In terms of other stimulus intentions of the program, Wade noted, “We were able to basically streamline things, in that we were able to build more cars, which put more people back to work which gives them a little payroll for them to spend … and the building and selling and all that stuff.”
But Anderson said, “Somebody has to pay for the tax credit [the vouchers which were paid for by tax dollars], let’s assume there’s a lake or a pond of water, typical government stimulus is that someone is on one side of the lake, dips the bucket in to fill it with water, and then goes to the other side and dumps it back into the lake. Government can’t create anything, they can only take from one side of the economy and give to another side of the economy.”
Of course the other purpose of the C4C program was towards environmental improvement.
“We took a record number of old vehicles off the streets,” said Wade.
Whether or not Wade was towing the political line from his perch as Chairman of the NADA, he said, “I’m telling you, I think it was good for us.”
But, one must consider all those perfectly operable vehicles that were required to be destroyed, what impact on other facets of industry and society did that destruction have? Wade acknowledged, “I think it was a tragedy, personally, because I saw autos out there that were good autos that could have been used through,” he paused and then explained, “We have a Wade Family Foundation – I saw cars we could have given to people that could’ve used them; we had to destroy the engines … we had to slug them, it made me sick.”
Anderson explained that the used car lobby influenced the aspect of the final bill that required the destruction of the clunkers. “Basically, in typical political fashion, all parties had to agree in order to provide the [taxpayer funded vouchers], so what happened is the used car lobby said you can’t do this, so what they said to satisfy everyone is, if we destroy them then it won’t hurt used car dealers with a glut of used cars on the market.”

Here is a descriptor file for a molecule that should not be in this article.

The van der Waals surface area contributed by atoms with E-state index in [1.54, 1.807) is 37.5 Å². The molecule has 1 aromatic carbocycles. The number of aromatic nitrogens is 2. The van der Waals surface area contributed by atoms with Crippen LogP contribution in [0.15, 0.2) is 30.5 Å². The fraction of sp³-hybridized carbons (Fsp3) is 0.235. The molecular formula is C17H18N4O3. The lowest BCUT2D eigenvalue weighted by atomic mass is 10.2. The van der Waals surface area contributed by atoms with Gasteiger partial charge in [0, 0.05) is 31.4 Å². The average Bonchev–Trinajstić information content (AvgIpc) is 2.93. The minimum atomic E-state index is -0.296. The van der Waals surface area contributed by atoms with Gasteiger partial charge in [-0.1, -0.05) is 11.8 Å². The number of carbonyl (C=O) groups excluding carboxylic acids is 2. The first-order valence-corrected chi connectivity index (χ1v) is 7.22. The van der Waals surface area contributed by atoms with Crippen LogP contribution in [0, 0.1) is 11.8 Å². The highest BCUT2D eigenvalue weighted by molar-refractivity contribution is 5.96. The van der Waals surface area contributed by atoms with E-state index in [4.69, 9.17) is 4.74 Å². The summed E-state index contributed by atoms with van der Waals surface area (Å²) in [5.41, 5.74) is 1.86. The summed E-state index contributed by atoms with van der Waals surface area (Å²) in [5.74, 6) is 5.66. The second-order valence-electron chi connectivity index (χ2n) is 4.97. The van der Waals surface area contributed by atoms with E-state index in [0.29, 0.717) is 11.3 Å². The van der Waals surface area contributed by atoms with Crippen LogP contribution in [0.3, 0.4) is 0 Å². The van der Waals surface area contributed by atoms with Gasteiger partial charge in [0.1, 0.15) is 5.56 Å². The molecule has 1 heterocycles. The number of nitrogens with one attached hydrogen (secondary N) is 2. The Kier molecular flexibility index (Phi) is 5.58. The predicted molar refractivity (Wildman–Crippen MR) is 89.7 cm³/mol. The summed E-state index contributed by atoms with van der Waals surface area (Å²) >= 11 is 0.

But Watson said that that used car lobby represents “more of the larger units, like Stephen Wade [dealerships], it doesn’t represent the small independent guy on the corner. Obviously,” he said, “if there’s more, I could buy it cheaper, hence sell it cheaper.”
“Used car lobbyists sounds like a short sighted look at things,” continued Watson, “you look retrospectively: If those cars could have instead gone on the market, it would’ve dropped prices but you still have cars TO buy, so even if you’re selling them cheaper, you’re still making money, you still have your mark-up.”
As an example, Watson said, “I’m competing in Vegas for 300 cars to bring home, we’re paying so much more that those values are not reflecting the reality of the auction. Say I buy a Honda civic, they’re all $1,500 or more, so say the car has a wholesale goal of $3,000, and I’m paying [whatever I’m paying]; not only has it pushed all these wholesale prices up, [but] where the public has gotten their information, like Kelly Blue Book or NADA, … the banks can’t value it, then,” he paused, “now my whole thing is upside down – it hurts the used car dealer because it’s not the reality of what we’re buying them [for].”
Wade said they weren’t supposed to even take the parts. “It made me sick – the waste,” he said. Which raises another consequence of the program, or perhaps unintended consequence: Watson said that C4C “took a lot of used parts out of the market.”